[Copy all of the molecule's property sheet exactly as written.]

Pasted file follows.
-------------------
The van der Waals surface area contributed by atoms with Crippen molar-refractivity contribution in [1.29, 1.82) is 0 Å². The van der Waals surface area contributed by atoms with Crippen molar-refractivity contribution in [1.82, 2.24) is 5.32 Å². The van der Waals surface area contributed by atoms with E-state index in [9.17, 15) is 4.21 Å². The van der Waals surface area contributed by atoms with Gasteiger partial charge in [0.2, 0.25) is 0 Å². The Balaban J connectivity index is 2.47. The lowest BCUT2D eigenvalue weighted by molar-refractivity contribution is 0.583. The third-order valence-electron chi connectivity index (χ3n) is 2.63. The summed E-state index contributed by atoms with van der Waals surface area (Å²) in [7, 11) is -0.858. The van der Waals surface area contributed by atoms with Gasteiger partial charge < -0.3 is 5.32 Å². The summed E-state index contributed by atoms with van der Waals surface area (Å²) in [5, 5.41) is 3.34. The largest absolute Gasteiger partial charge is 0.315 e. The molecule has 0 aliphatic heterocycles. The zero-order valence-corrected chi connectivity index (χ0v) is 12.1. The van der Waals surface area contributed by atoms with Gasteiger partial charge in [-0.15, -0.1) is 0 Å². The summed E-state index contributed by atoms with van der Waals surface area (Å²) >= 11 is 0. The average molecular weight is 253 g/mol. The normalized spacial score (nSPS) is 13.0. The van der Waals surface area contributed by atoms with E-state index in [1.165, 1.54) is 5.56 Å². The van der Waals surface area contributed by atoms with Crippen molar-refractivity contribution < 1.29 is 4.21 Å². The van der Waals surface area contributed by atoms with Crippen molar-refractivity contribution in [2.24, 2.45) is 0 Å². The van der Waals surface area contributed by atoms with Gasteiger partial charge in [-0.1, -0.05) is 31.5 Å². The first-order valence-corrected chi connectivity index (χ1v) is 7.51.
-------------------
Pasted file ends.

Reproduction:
The van der Waals surface area contributed by atoms with Crippen molar-refractivity contribution in [1.29, 1.82) is 0 Å². The van der Waals surface area contributed by atoms with Crippen molar-refractivity contribution in [1.82, 2.24) is 5.32 Å². The van der Waals surface area contributed by atoms with E-state index in [9.17, 15) is 4.21 Å². The van der Waals surface area contributed by atoms with Gasteiger partial charge in [0.2, 0.25) is 0 Å². The Balaban J connectivity index is 2.47. The lowest BCUT2D eigenvalue weighted by molar-refractivity contribution is 0.583. The third-order valence-electron chi connectivity index (χ3n) is 2.63. The summed E-state index contributed by atoms with van der Waals surface area (Å²) in [7, 11) is -0.858. The van der Waals surface area contributed by atoms with Gasteiger partial charge < -0.3 is 5.32 Å². The summed E-state index contributed by atoms with van der Waals surface area (Å²) in [5, 5.41) is 3.34. The largest absolute Gasteiger partial charge is 0.315 e. The molecule has 0 aliphatic heterocycles. The zero-order valence-corrected chi connectivity index (χ0v) is 12.1. The van der Waals surface area contributed by atoms with Gasteiger partial charge in [-0.15, -0.1) is 0 Å². The summed E-state index contributed by atoms with van der Waals surface area (Å²) >= 11 is 0. The average molecular weight is 253 g/mol. The normalized spacial score (nSPS) is 13.0. The van der Waals surface area contributed by atoms with E-state index in [1.165, 1.54) is 5.56 Å². The van der Waals surface area contributed by atoms with Crippen molar-refractivity contribution < 1.29 is 4.21 Å². The van der Waals surface area contributed by atoms with Crippen molar-refractivity contribution in [2.24, 2.45) is 0 Å². The van der Waals surface area contributed by atoms with Gasteiger partial charge in [-0.1, -0.05) is 31.5 Å². The first-order valence-corrected chi connectivity index (χ1v) is 7.51.